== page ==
River Witham (Boston to the Wash)
The River Witham (Boston to the Wash) is a seaway and is part of the River Witham. It runs for 5 miles and 6¾ furlongs through 1 lock from Boston Grand Sluice Lock No 3 (where it joins the River Witham (Lincoln to Boston)) to River Witham - The Wash Junction (where it joins the River Welland (Main Line) and the The Wash).
The maximum dimensions for a boat to be able to travel on the waterway are 78 feet long and 15 feet and 2 inches wide. The maximum headroom is not known. The maximum draught is not known.Canal & River Trust
Relevant publications — Waterway Maps:
- Waterway Routes 01M - England and Wales Map
- Waterway Routes 18M - Fossdyke and Witham Navigation and Tributaries Map (Downloadable)
Relevant publications — Waterway Guides:
A map will be shown here if you are logged on
|Boston Grand Sluice Lock No 3|
|Fydell Street Bridge||a few yards||1 lock|
|St Botolph's Church (the Boston Stump), Boston||2 furlongs||1 lock|
|St Botolph's Bridge||2½ furlongs||1 lock|
|Town Bridge, Boston||3 furlongs||1 lock|
|Boston Ring Road Bridge||4¼ furlongs||1 lock|
|Railway Swing Bridge (Boston Docks Branch)||7½ furlongs||1 lock|
|River Witham - Black Sluice Navigation Junction
Junction of the River Witham with the Black Sluice Navigation
|1 mile and ¾ furlongs||1 lock|
|Boston Dock Entrance||1 mile and 4 furlongs||1 lock|
|Hobhole Drain Outlet
Mouth of River. No junction with the Hobhole Drain
|3 miles and 6¾ furlongs||1 lock|
|River Witham - The Wash Junction
Junction of the River Witham with The Wash
|5 miles and 6¾ furlongs||1 lock|
Why not log in and add some (go to "Edit and Change" on the menu and select "Edit websites")?
Opening times notice: River Witham, Navigation: Open, Towpath: Open - Lock 4, Boston Lock — from Thursday the 1st of November, 2018 to Friday the 1st of November, 2019.
TIDAL LOCK OPERATION IN THE EAST MIDLANDS
Two of our tidal locks (Cromwell and Torksey) have the same core hours, which are: 7:00am to 9:00pm in Summer (the earlier of Good Friday or 1st April to 30th September) and 8:00am to 4:00pm in Winter.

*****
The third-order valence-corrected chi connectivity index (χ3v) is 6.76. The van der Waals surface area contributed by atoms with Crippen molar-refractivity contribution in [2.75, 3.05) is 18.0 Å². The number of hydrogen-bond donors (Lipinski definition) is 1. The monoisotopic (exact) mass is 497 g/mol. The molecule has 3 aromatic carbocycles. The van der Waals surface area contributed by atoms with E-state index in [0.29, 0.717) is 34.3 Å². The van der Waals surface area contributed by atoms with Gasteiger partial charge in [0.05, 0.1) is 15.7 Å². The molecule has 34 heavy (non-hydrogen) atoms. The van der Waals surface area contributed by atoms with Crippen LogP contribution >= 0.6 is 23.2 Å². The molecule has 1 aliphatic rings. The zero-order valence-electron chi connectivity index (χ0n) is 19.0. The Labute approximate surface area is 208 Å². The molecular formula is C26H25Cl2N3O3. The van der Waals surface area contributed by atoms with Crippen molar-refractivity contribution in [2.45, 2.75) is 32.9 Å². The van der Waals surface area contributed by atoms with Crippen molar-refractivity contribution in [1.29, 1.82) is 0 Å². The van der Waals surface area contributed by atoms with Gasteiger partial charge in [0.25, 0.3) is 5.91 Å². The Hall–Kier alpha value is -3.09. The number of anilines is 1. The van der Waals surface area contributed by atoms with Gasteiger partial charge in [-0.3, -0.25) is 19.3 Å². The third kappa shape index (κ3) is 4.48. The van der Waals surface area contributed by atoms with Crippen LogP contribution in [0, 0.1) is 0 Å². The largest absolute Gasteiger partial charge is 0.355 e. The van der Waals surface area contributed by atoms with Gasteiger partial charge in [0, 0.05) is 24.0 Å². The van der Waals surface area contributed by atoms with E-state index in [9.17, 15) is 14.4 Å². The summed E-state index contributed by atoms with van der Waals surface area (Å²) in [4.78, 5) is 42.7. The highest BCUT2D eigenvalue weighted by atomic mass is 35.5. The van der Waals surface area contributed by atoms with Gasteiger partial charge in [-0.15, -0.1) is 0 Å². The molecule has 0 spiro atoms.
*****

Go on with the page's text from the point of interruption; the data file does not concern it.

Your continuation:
Cromwell will operate at all times within these core hours in summer and for 6 hours in winter except at weekends when it will be operated for 8 hours.
Torksey will operate with the tides and shift patterns will be arranged accordingly to suit these, within the core hours. Typical shifts will be 6 hours in winter and 8 hours in summer. Occasionally we will operate Torksey slightly before 8am or slightly after 4pm in winter if there is a suitable tide and this will be recognised in shift patterns.
Any passage required outside of these hours should be booked at least 5 working days in advance through the office at Newark (0303 040 4040) and is subject to staff availability.
During winter Boston is managed by a booking system, and we ask for 5 working days’ notice, to allow for us to arrange for a lock keeper to be on site and is subject to availability. Bookings can be arranged by ringing 0303 040 4040 and asking for the Newark Admin Team. During the Summer, Boston Lock will operate for a maximum of 5 hours on any day, as passage is limited to specific windows of opportunity. The actual hours of operation each day will be designed to maximise the opportunity to use the lock.
In an emergency, the out of hours call out number 0800 47 999 47 is available.
Actual shift patterns are published at the locks and on the notices section of our website.
Wikipedia has a page about River Witham
The River Witham is a river almost entirely in the county of Lincolnshire in the east of England. It rises south of Grantham close to South Witham at SK8818, passes Lincoln at SK9771 and at Boston, TF3244, flows into The Haven, a tidal arm of The Wash, near RSPB Frampton Marsh. The name "Witham" seems to be extremely old and of unknown origin. Archaeological and documentary evidence shows the importance of the Witham as a navigation from the Iron Age onwards. From Roman times it was navigable to Lincoln, from where the Fossdyke was constructed to link it to the River Trent. The mouth of the river moved in 1014 following severe flooding, and Boston became important as a port.
From 1142 onwards, sluices were constructed to prevent flooding by the sea, and this culminated in the Great Sluice, which was constructed in 1766. It maintained river levels above Boston, and helped to scour the channel below it. The land through which the lower river runs has been the subject of much land drainage, and many drains are connected to the Witham by flood doors, which block them off if river levels rise rapidly. The river is navigable from Brayford Pool in Lincoln to Boston, with Locks only in Lincoln, at Bardney and at the Grand Sluice. Passage through the Grand Sluice lock is restricted to short periods when the tidal levels are suitable. The river provides access for boaters to the Witham Navigable Drains, to the north of Boston, and to the South Forty-Foot Drain to the south, which was reopened as part of the Fens Waterways Link, a project to link the river to the River Nene near Peterborough. From Brayford Pool, the Fossdyke Navigation still links to the Trent.